Rachid Taha and the Postcolonial Presence in French Popular Music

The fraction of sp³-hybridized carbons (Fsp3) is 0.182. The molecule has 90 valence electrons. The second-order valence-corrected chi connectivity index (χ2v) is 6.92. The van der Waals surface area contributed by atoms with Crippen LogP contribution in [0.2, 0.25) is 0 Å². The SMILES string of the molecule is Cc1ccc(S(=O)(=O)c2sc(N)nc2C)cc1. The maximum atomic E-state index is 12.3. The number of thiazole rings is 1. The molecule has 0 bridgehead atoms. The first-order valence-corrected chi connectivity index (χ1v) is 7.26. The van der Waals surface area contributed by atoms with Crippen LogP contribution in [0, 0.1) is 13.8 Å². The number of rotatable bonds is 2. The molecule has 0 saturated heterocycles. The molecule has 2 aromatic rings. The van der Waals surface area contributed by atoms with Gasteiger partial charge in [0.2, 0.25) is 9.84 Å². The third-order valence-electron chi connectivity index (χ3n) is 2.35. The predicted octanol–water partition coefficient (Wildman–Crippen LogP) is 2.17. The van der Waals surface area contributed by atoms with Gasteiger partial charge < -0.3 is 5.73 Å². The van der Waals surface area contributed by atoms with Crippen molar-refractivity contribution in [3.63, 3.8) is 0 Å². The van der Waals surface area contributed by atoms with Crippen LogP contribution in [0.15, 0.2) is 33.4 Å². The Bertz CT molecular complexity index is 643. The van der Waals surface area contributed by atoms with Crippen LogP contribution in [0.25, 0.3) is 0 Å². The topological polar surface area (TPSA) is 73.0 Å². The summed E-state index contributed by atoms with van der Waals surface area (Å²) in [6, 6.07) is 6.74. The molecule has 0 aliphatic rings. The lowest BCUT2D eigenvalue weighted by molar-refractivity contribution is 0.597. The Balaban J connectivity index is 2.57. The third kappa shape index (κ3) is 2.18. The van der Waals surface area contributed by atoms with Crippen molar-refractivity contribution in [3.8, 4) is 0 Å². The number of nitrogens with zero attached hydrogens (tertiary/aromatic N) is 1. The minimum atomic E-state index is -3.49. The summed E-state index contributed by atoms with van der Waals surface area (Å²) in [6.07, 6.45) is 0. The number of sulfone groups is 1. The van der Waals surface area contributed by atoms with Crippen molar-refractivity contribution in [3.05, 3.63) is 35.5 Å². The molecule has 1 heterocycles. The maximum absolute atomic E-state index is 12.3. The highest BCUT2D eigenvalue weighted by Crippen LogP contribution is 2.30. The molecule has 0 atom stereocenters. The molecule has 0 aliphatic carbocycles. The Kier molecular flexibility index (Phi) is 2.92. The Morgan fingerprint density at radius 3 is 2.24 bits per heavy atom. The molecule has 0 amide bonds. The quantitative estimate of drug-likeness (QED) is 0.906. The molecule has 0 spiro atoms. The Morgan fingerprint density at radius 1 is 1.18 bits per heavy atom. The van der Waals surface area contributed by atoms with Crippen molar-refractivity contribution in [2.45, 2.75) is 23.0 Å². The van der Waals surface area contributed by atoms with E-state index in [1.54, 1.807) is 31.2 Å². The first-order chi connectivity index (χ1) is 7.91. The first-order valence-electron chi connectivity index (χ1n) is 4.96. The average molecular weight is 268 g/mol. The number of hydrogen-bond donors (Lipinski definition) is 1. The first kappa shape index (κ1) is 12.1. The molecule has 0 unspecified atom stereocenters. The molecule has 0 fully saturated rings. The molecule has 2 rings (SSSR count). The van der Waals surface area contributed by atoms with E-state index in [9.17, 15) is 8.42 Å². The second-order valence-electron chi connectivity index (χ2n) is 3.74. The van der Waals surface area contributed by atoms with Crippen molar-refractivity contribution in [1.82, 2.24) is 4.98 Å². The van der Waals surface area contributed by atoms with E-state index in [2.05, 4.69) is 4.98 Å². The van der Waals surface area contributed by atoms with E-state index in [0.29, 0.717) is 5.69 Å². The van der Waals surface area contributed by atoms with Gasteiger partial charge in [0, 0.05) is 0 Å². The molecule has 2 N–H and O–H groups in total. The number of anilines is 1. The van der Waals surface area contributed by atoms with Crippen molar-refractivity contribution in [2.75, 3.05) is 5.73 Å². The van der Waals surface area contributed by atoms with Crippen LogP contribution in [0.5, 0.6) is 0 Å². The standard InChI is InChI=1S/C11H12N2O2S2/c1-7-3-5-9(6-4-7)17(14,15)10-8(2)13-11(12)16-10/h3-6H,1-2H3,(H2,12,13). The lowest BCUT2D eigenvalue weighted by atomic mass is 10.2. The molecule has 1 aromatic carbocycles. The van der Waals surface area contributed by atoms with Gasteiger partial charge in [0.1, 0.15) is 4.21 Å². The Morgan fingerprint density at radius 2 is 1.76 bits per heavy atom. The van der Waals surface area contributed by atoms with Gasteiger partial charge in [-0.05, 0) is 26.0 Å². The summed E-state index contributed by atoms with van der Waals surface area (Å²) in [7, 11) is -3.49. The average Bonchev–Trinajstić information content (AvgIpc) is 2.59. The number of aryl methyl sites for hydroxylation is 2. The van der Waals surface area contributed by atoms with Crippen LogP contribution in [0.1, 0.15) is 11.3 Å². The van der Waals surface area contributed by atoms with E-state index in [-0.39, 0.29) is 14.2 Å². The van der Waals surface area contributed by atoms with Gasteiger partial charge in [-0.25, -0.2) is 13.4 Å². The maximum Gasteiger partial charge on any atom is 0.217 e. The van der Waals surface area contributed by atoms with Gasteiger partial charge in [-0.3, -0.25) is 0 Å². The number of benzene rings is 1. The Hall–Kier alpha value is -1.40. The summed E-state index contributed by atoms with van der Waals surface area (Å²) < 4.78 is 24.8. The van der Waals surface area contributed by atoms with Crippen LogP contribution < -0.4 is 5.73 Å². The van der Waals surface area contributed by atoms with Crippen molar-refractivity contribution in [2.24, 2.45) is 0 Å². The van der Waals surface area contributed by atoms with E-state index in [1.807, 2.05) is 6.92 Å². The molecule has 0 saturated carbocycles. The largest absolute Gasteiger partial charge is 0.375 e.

This chapter considers the work of Rachid Taha from a postcolonial perspective. Taha is the most well-known French-Algerian musician working in popular music in France and now has a considerable following in the Anglophone world. There has been little sustained academic writing about Taha with the important exception of an article by Christa Jones in which she argues that: ‘Rachid Taha est un muscien foncièrement cosmopolite, urbain et à la fois complètement déterritoralisé’ [‘Rachid Taha is a fundamentally cosmopolitan musician, urban and yet completely deterritorialized’] (2009, p. 112, italics in original). 1 I am most concerned with the ways in which Taha’s music expresses the experience of being identified as neither French nor Algerian while also feeling that both heritages are central to his identity as a beur. I focus specifically on an understanding of Taha’s work in terms of métissage, hybridity. Starting from a track on Carte de Séjour’s first album, Rhorhomanie, which uses phrases from Arabic, French and English, I go on to examine examples of recordings in which Taha has offered a revisioning of already well-known songs: Carte de Séjour’s version of Charles Trenet’s ‘Douce France’ (‘Sweet France’), Taha’s version of Dahmane el Harrachi’s ‘Ya Rayah’ and, finally, Taha’s version of The Clash’s ‘Rock the Casbah’.